IJCAI 2018 tutorial: Computational Social Choice and Moral Artificial Intelligence

Location and time:
Room K21, 14:00-15:30 (first part on computational social choice) and 16:00-18:00 (second part on moral AI). It should be possible to follow the second part without having been there for the first, but it will certainly help to have been there for the first.

Brief description:
Social choice is the theory of how to make decisions based on the preferences of multiple agents. Computational social choice is by now a well-established research area in multiagent systems, but more recently has also started to be applied to some of the thorniest problems regarding the societal impact of AI. How should AI make decisions with a moral component, when human beings cannot agree on what the right decisions are?

In the first part of this tutorial, I will give an introduction to computational social choice (no previous background required). I will focus primarily on voting, but will also discuss related settings, in particular judgment aggregation.

In the second part, I will discuss some problems in AI with a moral component. How should a self-driving car trade off risks between its occupants and others on the road? How (if at all) should we prioritize patients for the purpose of receiving an organ in a kidney exchange? I will discuss how techniques from computational social choice might be applied to these problems.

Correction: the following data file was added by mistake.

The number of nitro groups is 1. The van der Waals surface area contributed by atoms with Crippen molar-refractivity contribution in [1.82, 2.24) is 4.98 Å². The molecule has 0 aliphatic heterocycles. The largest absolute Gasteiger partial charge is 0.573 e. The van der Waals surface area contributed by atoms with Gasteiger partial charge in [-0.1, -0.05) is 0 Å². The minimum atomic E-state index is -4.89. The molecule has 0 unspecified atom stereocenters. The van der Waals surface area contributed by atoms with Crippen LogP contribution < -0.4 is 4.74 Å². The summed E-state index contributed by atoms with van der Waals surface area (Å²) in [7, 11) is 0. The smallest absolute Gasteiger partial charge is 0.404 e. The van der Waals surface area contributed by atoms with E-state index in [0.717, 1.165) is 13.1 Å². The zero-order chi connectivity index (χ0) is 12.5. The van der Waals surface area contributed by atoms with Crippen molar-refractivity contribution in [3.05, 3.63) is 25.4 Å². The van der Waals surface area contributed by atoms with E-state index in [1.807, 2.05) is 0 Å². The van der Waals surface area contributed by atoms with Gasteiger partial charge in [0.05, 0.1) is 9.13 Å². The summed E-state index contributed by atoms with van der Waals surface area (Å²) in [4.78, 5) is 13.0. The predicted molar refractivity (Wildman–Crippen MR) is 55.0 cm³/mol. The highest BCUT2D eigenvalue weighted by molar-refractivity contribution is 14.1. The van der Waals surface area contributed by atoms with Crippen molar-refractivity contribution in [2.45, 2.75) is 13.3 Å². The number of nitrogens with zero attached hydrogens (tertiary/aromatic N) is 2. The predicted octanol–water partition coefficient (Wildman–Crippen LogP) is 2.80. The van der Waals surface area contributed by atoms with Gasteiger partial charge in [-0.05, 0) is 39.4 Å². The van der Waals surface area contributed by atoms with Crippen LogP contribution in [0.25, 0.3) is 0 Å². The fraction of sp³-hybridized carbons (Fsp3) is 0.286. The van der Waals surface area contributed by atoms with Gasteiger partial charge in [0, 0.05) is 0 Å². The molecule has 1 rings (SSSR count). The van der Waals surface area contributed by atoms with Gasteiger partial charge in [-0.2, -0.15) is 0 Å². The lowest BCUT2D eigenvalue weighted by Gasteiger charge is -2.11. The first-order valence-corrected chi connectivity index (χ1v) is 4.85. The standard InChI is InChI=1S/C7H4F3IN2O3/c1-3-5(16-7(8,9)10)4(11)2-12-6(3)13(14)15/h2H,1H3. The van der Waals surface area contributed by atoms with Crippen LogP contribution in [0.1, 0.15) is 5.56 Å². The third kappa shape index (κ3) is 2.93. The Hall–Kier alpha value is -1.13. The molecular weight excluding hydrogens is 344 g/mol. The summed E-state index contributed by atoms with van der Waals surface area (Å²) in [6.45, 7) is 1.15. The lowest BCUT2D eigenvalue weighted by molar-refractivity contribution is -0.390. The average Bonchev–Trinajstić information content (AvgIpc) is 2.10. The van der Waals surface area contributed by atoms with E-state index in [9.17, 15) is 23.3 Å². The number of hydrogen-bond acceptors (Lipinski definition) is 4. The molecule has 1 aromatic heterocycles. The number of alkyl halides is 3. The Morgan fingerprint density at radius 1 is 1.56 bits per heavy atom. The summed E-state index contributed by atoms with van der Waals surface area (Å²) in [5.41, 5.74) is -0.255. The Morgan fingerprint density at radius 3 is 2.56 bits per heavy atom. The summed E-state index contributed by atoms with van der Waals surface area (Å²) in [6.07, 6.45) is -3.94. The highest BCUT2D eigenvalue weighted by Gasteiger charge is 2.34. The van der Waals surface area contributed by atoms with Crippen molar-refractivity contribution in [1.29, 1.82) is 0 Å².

Part I: ppt, pdf.
Part II: pptx, pdf.

Speaker bio:
Vincent Conitzer is the Kimberly J. Jenkins University Professor of New Technologies and Professor of Computer Science, Professor of Economics, and Professor of Philosophy at Duke University. He received Ph.D. (2006) and M.S. (2003) degrees in Computer Science from Carnegie Mellon University, and an A.B. (2001) degree in Applied Mathematics from Harvard University. Most of his research is on artificial intelligence (especially multiagent systems) and economic theory (especially game theory, social choice, and mechanism design). Conitzer has received the Social Choice and Welfare Prize, a Presidential Early Career Award for Scientists and Engineers (PECASE), the IJCAI Computers and Thought Award, an NSF CAREER award, the inaugural Victor Lesser dissertation award, an honorable mention for the ACM dissertation award, and several awards for papers and service at the AAAI and AAMAS conferences. He has also been named a Guggenheim Fellow, a Kavli Fellow, a Bass Fellow, a Sloan Fellow, and one of AI's Ten to Watch. Conitzer and Preston McAfee were the founding Editors-in-Chief of the ACM Transactions on Economics and Computation (TEAC).